Several loud bangs echoed just before Trump took the podium as law enforcement fired tear gas into a crowd of peaceful protesters. Moments earlier, Attorney General William Barr was spotted reviewing the law enforcement setup at the park.

A citywide curfew instituted by D.C.’s Democratic mayor was set to go into effect at 7 p.m., and National Guard troops had assembled in the nation’s capital to back up law enforcement. New York City and other metropolitan areas had imposed similar curfews in an attempt to contain the unruly protests.

Trump said the D.C. curfew would be “strictly enforced.”

Floyd, an unarmed black man, was killed in Minneapolis police custody one week ago after a white officer knelt on his neck. Video captured by onlookers spread across the internet, provoking massive outrage throughout the United States. 

The president’s Rose Garden speech came after debate over whether he should deliver a formal address in light of the turmoil that has engulfed the nation.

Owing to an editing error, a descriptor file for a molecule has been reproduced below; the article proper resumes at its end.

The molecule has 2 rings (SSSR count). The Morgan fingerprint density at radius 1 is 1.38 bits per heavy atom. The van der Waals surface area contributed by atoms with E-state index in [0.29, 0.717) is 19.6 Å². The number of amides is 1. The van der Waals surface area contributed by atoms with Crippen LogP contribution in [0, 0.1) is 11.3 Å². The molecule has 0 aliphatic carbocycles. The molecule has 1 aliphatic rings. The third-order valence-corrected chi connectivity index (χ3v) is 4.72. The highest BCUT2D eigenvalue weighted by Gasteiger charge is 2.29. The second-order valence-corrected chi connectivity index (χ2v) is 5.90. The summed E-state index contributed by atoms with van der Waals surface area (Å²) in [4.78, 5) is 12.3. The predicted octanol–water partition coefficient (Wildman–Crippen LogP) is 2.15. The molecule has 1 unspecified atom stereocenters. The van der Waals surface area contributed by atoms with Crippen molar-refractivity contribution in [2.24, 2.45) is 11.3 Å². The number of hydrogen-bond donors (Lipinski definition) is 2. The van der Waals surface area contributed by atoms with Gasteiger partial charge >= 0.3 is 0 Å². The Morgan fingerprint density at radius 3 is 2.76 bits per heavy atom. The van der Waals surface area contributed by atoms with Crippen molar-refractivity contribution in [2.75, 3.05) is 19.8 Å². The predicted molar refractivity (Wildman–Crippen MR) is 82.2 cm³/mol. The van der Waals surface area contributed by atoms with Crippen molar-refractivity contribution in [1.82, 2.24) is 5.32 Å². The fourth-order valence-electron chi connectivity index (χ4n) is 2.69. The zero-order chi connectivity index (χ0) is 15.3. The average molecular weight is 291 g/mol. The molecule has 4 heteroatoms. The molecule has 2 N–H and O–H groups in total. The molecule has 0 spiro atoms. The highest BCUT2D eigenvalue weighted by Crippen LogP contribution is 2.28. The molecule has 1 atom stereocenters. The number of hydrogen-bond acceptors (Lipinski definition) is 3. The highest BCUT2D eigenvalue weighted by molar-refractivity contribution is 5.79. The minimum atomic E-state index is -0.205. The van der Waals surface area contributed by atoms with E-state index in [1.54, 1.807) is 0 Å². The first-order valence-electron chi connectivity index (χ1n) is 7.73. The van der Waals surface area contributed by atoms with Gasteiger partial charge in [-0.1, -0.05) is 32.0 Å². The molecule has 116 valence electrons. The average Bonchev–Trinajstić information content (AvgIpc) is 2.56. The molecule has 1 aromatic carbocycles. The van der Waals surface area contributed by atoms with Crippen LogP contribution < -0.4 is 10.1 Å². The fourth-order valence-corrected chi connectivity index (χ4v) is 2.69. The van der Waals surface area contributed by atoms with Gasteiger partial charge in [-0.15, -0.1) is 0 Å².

But his prepared remarks only briefly touched on Floyd’s death — and did not cover the unrest over police brutality leading up to the protests. Instead, they committed to Trump’s insistence that “law and order” win out over unruly demonstrators.

“Americans were rightly sickened and revolted by the brutal death of George Floyd. My administration is fully committed that for George’s family justice will be served. He will not have died in vain,” Trump said. “But we cannot allow the righteous cries of peaceful protesters to be drowned out by an angry mob.”

He cited several examples in his speech of aggression toward law enforcement in recent days and vandalism of local businesses. He did not mention any instances of police advancing on protesters or injuries or deaths among activists.